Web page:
clean, court tells Indian politicians
Supreme Court declares as 'null and void' their
bid to quash order for poll candidates to disclose assets and
NEW DELHI - The world's most populous democracy can do with a bit
more honesty, India's highest court has decided.
Candidates wishing to contest elections have been told to come
clean on their wealth and own up to any criminal records - a rebuff
by the court of an earlier move by political parties to evade public
The idea is to guard against such scenarios as politicians
running for office from jail while they await trial, without telling
Others with serious convictions are permitted to stand after they
launch legal appeals, which due to endemic court delays, can take
The Indian Supreme Court has also indicted the federal government
for making half-hearted attempts to reform electoral laws and not
doing enough to prevent the use of money and muscle power during
In May last year, the court had ordered the federal Election
Commission to frame rules to ensure that politicians declared their
assets and kept the voter informed if they faced any criminal
The court said that such a declaration would help the voter make
the right choice during elections.
The commission, responsible for conducting elections in the
country, complied with the court order.
But in July last year, all the political parties closed ranks and
Parliament adopted an amendment to the Representation of the People
Act, rejecting the commission's new norms.
In its ruling on Thursday, the Supreme Court said that the July
2002 amendment deprived the people of their right to know their
candidates before they voted for them.
So the court rejected it as being 'illegal, null and void' and
beyond the legislative competence of the parliament.
Insisting that its May 2002 order was final and could not be
sidetracked by the amendment, the court ordered the Election
Commission to issue a fresh set of rules for politicians to come
clean on their wealth and their criminal background, if any, when
they stand for elections.
The court said: 'There can be little doubt that exposure to
public gaze and scrutiny is one of the surest means to cleanse our
democratic governing system and to have competent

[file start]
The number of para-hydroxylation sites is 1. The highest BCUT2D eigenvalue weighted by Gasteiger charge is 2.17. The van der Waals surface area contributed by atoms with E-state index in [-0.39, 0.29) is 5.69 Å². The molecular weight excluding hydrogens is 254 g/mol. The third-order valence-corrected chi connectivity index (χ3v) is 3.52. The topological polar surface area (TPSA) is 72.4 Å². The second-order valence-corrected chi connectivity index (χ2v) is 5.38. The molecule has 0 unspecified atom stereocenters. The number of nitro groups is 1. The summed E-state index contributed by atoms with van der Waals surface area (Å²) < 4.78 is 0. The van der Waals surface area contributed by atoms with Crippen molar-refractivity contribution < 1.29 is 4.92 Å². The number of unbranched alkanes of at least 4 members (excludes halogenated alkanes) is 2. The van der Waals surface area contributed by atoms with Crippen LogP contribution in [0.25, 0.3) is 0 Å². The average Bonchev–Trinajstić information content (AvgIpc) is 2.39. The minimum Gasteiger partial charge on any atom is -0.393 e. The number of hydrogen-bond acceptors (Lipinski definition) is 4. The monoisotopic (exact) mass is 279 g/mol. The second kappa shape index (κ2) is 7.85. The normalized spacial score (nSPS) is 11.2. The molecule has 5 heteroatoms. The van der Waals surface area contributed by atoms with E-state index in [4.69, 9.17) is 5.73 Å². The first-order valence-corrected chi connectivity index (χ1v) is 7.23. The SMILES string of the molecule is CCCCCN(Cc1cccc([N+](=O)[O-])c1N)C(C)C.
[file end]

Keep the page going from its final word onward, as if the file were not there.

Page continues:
The ruling came after petitions filed by three non-government
organisations - the People's Union for Civil Liberties, Lok Satta
and the Association for Democratic Reforms - challenging the
validity of the amendment.
Political parties pointed out that the amendment had been made
after a thorough discussion last year.
The latest verdict had to be studied carefully, they said, and
urged the federal government to call for an all-party meeting to
discuss the issue.
Some members said politicians in power could misuse the rules to
frame their rivals in a criminal case.
'We welcome transparency but we have to carefully study why the
court objected to the amendment made by all parties and then discuss
it in an all-party meeting,' Mr V.K. Malhotra, spokesman for the
Bharatiya Janata Party, which leads the ruling federal coalition,
told the Hindustan Times.
Mr Ramjilal Suman, a member of the opposition Samajwadi Party,
said: 'All parties had sat together last year and formulated certain
provisions to make elections more transparent.
Now another all-party meeting must be called to debate this
'A criminal case is not important. What is important is what kind
of case it is. Anybody can slap any case for political vendetta,' he
Leftist politician Prakash Karat said the court order would not
solve the problem.
But Mr Oscar Fernandes, member of the opposition Congress Party,
said that since it was a Supreme Court order, it had to be
117 MPs CHARGED
NEW DELHI - The Lower House of the Indian Parliament has 117
members who have had cases of murder, rape, extortion and robbery
filed against them, a news magazine here reported.
Citing a federal Home Ministry report, the magazine said 19 MPs
had more than three criminal cases against them and 71 of them could
not get loans from financial institutions because of poor credit
Seven had been arrested for fraud and 29 faced charges of
ill-treating their wives.
Some of the prominent ones are:
L.K. Advani, Federal Home Minister: Accused of having abetted
the demolition of the Babri mosque in Ayodhya in 1992.
Murli Manohar Joshi, Federal Minister for Science and
Technology: Also faces charges in the Babri demolition case.
Sharad Yadav, Federal Minister for Consumer Affairs: Charged
with receiving 500,000 rupees (S$18,400) from an illegal foreign
exchange or 'hawala' dealer.
Laloo Prasad Yadav, former Bihar chief minister: Jailed after
being charged by the federal police in a 7.5 billion-rupee scam in
the Animal Husbandry department.
Satish Sharma, opposition Congress member from Rae Bareli, Uttar
Pradesh: Charged with involvement in bribing some MPs to get them to
back the Congress government during a parliamentary vote in the